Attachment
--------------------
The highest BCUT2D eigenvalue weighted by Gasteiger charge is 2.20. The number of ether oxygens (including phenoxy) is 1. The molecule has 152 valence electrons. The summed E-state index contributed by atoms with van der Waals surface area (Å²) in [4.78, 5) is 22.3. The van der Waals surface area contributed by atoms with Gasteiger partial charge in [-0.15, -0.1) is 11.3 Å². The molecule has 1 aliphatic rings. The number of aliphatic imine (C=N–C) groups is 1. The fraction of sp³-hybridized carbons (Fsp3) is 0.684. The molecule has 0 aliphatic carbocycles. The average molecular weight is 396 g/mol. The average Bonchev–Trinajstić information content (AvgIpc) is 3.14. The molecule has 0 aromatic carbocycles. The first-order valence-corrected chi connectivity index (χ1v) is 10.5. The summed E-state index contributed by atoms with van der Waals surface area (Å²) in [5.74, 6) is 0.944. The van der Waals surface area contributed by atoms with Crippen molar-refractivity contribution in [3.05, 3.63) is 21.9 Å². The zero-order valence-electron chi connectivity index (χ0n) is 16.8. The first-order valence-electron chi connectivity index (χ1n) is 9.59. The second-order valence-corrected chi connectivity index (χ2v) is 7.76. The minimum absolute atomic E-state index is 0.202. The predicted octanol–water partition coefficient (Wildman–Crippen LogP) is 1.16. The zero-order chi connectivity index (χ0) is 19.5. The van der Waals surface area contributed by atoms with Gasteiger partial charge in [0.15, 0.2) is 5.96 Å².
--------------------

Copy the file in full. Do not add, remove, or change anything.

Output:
The highest BCUT2D eigenvalue weighted by Gasteiger charge is 2.20. The number of ether oxygens (including phenoxy) is 1. The molecule has 152 valence electrons. The summed E-state index contributed by atoms with van der Waals surface area (Å²) in [4.78, 5) is 22.3. The van der Waals surface area contributed by atoms with Gasteiger partial charge in [-0.15, -0.1) is 11.3 Å². The molecule has 1 aliphatic rings. The number of aliphatic imine (C=N–C) groups is 1. The fraction of sp³-hybridized carbons (Fsp3) is 0.684. The molecule has 0 aliphatic carbocycles. The average molecular weight is 396 g/mol. The average Bonchev–Trinajstić information content (AvgIpc) is 3.14. The molecule has 0 aromatic carbocycles. The first-order valence-corrected chi connectivity index (χ1v) is 10.5. The summed E-state index contributed by atoms with van der Waals surface area (Å²) in [5.74, 6) is 0.944. The van der Waals surface area contributed by atoms with Crippen molar-refractivity contribution in [3.05, 3.63) is 21.9 Å². The zero-order valence-electron chi connectivity index (χ0n) is 16.8. The first-order valence-electron chi connectivity index (χ1n) is 9.59. The second-order valence-corrected chi connectivity index (χ2v) is 7.76. The minimum absolute atomic E-state index is 0.202. The predicted octanol–water partition coefficient (Wildman–Crippen LogP) is 1.16. The zero-order chi connectivity index (χ0) is 19.5. The van der Waals surface area contributed by atoms with Gasteiger partial charge in [0.15, 0.2) is 5.96 Å².